Friday, December 26, 2008

A History of Violence

Ever watched a film that is all melodrama and cliche? Full of stock characters, dumb villains, and corny dialogue? And an originally-meek-hero-with-steel-inside-who-saves-the-day-by-single-handedly-killing-homicidal-maniacs plot, a thousand variations of which must've been watched by anyone who grew up with Doordarshan Sunday-afternoon movies? "A History of Violence" is one more you can add to the list - at first sight, at least (or, rather, at first plot summary). As a thriller, in terms of plausibility, in terms of contrivances, it struck me as well below par. But as a metaphor for the world we live in - and I'm not trying to be blasphemous here - as a metaphor, it has more truth than... ok, I won't be blasphemous. :)

It - spoilers galore ahead, by the way - is the story of Tom Stall (Viggo Mortensen), a gentle, likable, middle-aged guy, who makes excellent coffee. But as no one is likely to pay money to watch a movie about a gentle, likable, middle-aged guy making coffee - especially when the movie has the title that it has - rest assured, a few shocking revelations are around the corner.

So there's little mild-mannered coffee-shop owner Tom Stall attending to his customers one day, when two Big Bad Men walk in with the intention of killing everyone in there. Tom then displays a heroic quality to him, that no one suspected him of, when he kills the duo, and saves everyone. As his wife puts it when he asks her whether she isn't sick of hearing about his heroism everywhere, "I kind of like it."

Tom's fame brings with it, though, ghosts from his past. Deadly (and, to be factual, fairly incompetent) gangsters, one of whom he didn't quite see eye to eye with, in the past. Gradually, his family come to realise that more than 20 years back, there was no Tom Stall. There was, however, an unhinged gangster by the name of Joey Cusack, who killed "sometimes for money, sometimes for fun".

"I went out to the desert and killed Joey Cusack. I spent 3 years becoming Tom Stall. I wasn't really born again until I met you. I was nothing," a rather apologetic Tom tells his less-than-impressed wife, who's all the more pissed at him because he'd told her he grew up in Portland, when, in actual fact, he, like Kevin Bacon, is from Philadelphia. Not only is his wife now not on talking terms with him, but... "If I go to the cops about you, will you have me whacked?," his son, who was all gung-ho pride after his dad's heroism at the diner, is now dripping sarcasm.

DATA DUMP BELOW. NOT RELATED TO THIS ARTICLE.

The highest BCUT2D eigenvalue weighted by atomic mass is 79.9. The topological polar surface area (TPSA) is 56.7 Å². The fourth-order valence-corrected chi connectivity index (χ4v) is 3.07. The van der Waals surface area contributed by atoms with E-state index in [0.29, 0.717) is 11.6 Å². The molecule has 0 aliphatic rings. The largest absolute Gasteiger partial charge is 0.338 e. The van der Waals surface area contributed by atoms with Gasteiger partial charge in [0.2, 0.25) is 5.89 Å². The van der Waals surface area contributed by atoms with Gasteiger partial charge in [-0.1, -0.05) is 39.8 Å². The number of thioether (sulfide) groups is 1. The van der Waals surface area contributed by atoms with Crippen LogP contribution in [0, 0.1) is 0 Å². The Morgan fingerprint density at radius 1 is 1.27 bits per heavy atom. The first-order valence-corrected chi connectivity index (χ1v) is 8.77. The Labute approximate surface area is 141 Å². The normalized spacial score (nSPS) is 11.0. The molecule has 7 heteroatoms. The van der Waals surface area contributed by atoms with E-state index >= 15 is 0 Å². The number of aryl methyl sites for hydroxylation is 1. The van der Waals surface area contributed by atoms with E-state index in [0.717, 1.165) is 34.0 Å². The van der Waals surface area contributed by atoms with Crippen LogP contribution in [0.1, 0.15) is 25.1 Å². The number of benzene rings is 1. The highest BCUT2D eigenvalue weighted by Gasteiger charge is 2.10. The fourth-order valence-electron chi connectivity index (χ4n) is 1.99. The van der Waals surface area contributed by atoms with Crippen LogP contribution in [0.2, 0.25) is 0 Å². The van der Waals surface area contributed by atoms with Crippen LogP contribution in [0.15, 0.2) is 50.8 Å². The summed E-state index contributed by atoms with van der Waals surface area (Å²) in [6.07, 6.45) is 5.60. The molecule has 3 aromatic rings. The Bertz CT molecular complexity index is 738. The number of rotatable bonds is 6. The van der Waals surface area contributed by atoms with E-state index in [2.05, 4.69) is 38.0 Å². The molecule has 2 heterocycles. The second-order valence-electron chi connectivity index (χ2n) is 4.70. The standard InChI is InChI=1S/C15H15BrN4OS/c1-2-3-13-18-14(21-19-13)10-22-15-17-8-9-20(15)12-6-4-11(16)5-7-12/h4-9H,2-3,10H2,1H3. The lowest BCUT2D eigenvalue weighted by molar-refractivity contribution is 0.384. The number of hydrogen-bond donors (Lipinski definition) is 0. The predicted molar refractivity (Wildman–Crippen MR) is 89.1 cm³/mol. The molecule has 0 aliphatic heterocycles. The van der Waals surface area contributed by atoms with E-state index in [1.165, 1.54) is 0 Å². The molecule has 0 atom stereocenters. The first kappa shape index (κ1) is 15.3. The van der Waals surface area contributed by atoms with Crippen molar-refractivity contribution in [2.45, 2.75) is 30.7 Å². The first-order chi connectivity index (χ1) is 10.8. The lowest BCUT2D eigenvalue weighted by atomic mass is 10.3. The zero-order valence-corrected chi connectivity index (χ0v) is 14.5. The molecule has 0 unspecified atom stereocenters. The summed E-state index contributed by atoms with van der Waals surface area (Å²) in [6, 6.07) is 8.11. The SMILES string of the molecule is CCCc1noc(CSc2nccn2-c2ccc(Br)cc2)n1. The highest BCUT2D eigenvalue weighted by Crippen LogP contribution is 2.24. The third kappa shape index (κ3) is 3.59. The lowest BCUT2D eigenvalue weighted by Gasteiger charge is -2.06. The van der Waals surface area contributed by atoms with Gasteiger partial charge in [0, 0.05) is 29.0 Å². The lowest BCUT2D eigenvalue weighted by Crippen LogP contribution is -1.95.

Tom isn't proud of Joey - in fact, he seems to despise him, the violence. But then again, as his enemies put it, "He's still the same crazy Joey Cusack." Where his loved ones see the caring Tom Stall, they still see, right before them, the monster who ripped out a man's eye with barbed wire. And then there is the way the supposedly long-buried Joey crops up every time Tom or his family is in danger. It is never Tom who does the rescuing. It is always Joey. As this excellent review puts it, it's about "the survival of the fittest. Not the good, the moral, the nice, but the fittest." Tom knows it too - all protestations to the contrary - as the quiet glee in his eyes when he sees his son kill for the first time stands testament to.

Tom isn't the only one whom the camera probes here. There is the initial thrill, the heady rush, as we see our hero Joey take on and eliminate those nasty, cruel villains, against seemingly suicidal odds. But then, rather than have triumphant music rise to a crescendo, we're treated to the effects of his violence. Suffice it to say that when it comes to showing gore and mutilation on the screen, Cronenberg knows few equals. Just as we're about to jump to our feet to cheer and clap for Joey, we're yanked back to our seats.

Violence destroys our relationships, builds walls between us, plants hate in our minds, makes us retreat into our shells. It vaporises any little tenderness we may have in us. It makes us throw out anything resembling logic or reason, and take actions far out of proportion to the perceived threat. Sometimes, we even play into the hands of our enemies.

But it does something else too. It allows us to survive. As "2001: A Space Odyssey" put it, with the most memorable cut I've ever seen, it was when we picked up our first weapon, and learnt to kill, that we started down the road to our space stations and our nuclear power plants. A species facing extinction became the most dominant on earth. That particular science-fiction film ends on a hopeful note - that maybe we will evolve into something more than we are now - but, for the moment, this is the world we live in...

Violence knows no religious, cultural or racial barriers. It is there, ever present. In our homes, in our schools, in the quietest of neighbourhoods, in the gentlest of people. For we couldn't do without it. It gets us our lands, our clothes, the food in our plates, and our facade of gentility. Our right to live, we earn through our ability to kill.

The film is no right-wing "us versus them" tripe. Maybe I'm just looking at it through the prism of recent events, but I detected a rich vein of irony when one character, a police officer, says, "You know, we look out for our own here." Turns out, the "our own" there is far deadlier and crazier than any of "them".

"I remember the moment I knew you were in love with me. I saw it in your eyes," said Tom Stall at the start of the film. The movie ends with him staring into his wife's eyes. What does he see now? Maybe he still sees love, lust certainly, and maybe even grudging, guilty admiration. But things will never be the same again in that family. To quote someone, "There's a certain lack of respect, a certain lack of trust."